Which teas to drink during Christmas
What to Drink This Christmas
In this guide, Jameel gives his advice on the best teas to drink at different times during the Christmas season.
Christmas is almost here and you’re probably planning your menu. For the gastronomically creative, a tea pairing adds a unique touch to your drinks list. With many people drinking less alcohol these days, it also allows you to look after your low/no alcohol guests just as well as the drinkers.
In the winter months
As we enter the depths of winter, I’m drinking a lot of the new vintage of the Honey Black. This year’s harvest has produced a much smoother tea than last year, while keeping the beautiful honey sweet notes from the Taiwanese summer season when the plants produce honey scent to protect themselves from attack by leafhoppers. Reminiscent of honey-soaked raisins and flowers, this is my tea of choice for winter evenings.
To start Christmas Day, it has to be a 1st flush Darjeeling. Known as the champagne of teas, the light, fruity and floral character of the tea makes it a celebratory start to the day, and a gentle opening to the rich foods that will follow. The Heritage Darjeeling 2018 and Wonder Gold 2018 are two of the best we’ve ever tried.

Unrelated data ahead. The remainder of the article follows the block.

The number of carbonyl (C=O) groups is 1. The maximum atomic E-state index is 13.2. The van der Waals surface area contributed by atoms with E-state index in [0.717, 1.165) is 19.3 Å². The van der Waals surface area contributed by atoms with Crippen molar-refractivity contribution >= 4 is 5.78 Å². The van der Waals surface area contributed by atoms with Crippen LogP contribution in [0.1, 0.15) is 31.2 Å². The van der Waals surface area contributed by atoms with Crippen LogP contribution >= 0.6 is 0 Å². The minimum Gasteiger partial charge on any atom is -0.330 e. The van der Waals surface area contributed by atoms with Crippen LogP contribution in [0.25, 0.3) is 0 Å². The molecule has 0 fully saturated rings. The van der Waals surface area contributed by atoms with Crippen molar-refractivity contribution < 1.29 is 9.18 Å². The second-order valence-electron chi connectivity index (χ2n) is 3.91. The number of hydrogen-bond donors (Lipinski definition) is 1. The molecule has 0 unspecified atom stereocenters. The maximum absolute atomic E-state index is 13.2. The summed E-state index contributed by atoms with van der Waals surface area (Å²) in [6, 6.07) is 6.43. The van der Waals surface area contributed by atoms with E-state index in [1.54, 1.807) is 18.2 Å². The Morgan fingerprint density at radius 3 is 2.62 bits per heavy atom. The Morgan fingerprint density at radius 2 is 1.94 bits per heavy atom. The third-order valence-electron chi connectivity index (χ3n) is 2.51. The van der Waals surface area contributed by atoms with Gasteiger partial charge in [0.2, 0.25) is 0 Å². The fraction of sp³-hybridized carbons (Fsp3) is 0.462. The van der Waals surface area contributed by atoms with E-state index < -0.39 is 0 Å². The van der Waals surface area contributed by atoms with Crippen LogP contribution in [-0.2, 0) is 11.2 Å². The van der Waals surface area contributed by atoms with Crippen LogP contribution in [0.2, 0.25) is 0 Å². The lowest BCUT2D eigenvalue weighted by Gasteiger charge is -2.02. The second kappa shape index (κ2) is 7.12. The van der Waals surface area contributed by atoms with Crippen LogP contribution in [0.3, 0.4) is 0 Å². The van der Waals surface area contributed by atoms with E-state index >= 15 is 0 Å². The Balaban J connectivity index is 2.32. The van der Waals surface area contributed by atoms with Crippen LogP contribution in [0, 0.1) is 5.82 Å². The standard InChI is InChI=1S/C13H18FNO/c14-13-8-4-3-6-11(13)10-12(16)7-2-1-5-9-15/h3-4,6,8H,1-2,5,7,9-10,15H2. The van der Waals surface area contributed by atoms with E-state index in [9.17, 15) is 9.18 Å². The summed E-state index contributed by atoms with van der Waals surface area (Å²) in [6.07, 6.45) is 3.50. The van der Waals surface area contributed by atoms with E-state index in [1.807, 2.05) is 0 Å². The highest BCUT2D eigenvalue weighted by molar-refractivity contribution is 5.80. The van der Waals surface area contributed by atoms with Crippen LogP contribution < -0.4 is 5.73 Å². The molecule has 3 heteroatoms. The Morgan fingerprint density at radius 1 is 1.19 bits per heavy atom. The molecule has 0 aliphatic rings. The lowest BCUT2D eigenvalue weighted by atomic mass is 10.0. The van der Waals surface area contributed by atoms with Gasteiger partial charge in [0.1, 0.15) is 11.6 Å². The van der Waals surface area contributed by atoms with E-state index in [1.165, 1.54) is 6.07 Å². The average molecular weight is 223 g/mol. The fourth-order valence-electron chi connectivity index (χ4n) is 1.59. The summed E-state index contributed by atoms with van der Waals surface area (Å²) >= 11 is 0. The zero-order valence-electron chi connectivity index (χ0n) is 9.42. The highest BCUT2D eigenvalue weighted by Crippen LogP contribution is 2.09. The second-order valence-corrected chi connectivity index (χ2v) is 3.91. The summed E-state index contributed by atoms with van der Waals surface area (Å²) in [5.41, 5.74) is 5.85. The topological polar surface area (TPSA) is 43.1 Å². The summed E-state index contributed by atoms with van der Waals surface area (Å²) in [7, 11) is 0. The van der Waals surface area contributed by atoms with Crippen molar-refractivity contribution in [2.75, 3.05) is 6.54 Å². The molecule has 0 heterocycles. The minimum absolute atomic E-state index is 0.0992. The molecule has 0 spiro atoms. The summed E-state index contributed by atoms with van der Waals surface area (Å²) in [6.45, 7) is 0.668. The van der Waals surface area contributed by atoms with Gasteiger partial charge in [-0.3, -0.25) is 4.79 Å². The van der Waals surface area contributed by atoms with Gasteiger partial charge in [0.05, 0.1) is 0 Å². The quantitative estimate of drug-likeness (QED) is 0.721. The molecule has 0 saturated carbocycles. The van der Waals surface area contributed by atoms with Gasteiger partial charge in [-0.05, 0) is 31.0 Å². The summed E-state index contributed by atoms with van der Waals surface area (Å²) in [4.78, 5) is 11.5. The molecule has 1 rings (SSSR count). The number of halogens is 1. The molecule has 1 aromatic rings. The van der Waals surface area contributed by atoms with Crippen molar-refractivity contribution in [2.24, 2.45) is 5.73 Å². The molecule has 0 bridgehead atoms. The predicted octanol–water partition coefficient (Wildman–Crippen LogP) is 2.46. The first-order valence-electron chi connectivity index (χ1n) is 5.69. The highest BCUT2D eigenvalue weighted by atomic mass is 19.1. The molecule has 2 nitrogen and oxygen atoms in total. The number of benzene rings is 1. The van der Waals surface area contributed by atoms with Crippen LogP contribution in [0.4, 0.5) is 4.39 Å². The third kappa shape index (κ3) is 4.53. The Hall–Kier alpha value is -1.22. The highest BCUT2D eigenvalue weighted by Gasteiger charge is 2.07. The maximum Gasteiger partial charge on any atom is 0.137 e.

With Christmas lunch
For a great all-round pairing, you need a tea which is very versatile and goes with white meats and root vegetables. Since it’s Christmas, I suggest splashing out on a roasted Taiwanese oolong. The Spring Smoke 2017 or Qing Xin 2015 are perfect matches. They have a smooth buttery texture, floral notes, a stone fruity character, and a gentle roasted note in the finish. They’re also very economical in the long run as you can infuse the leaves 5 to 7 times. My tip is to make 5 infusions from the same leaves, pour them into a decanter, and let it cool to room temperature ready to serve with lunch.
Sweet foods are an easy match for fully oxidised black teas. Of course a 2nd flush Assam is the obvious choice but, for something more special, try the Imperial Black 2017. It’s like a dessert in a glass, full of cocoa notes and cinder toffee hints. It’s a fully oxidised black tea but has a surprisingly smooth finish with very low tannins.
With a cheeseboard
The easiest and perhaps most surprising of tea pairings is a fine Japanese tea with a cheeseboard. This is a very impressive pairing for non-drinkers and anyone who is alcohol-saturated by the end of dinner!
Fine Japanese teas like Kabusecha and Gyokuro are grown under the shade. Shade-growing is a technique that increases the amino acids in the tea, which increases the umami taste. This is a match pairing, where the umami in the tea builds on the umami in the cheese. A Gyokuro and stilton would be a delicious way to finish dinner at Christmas.
Happy Christmas to you all.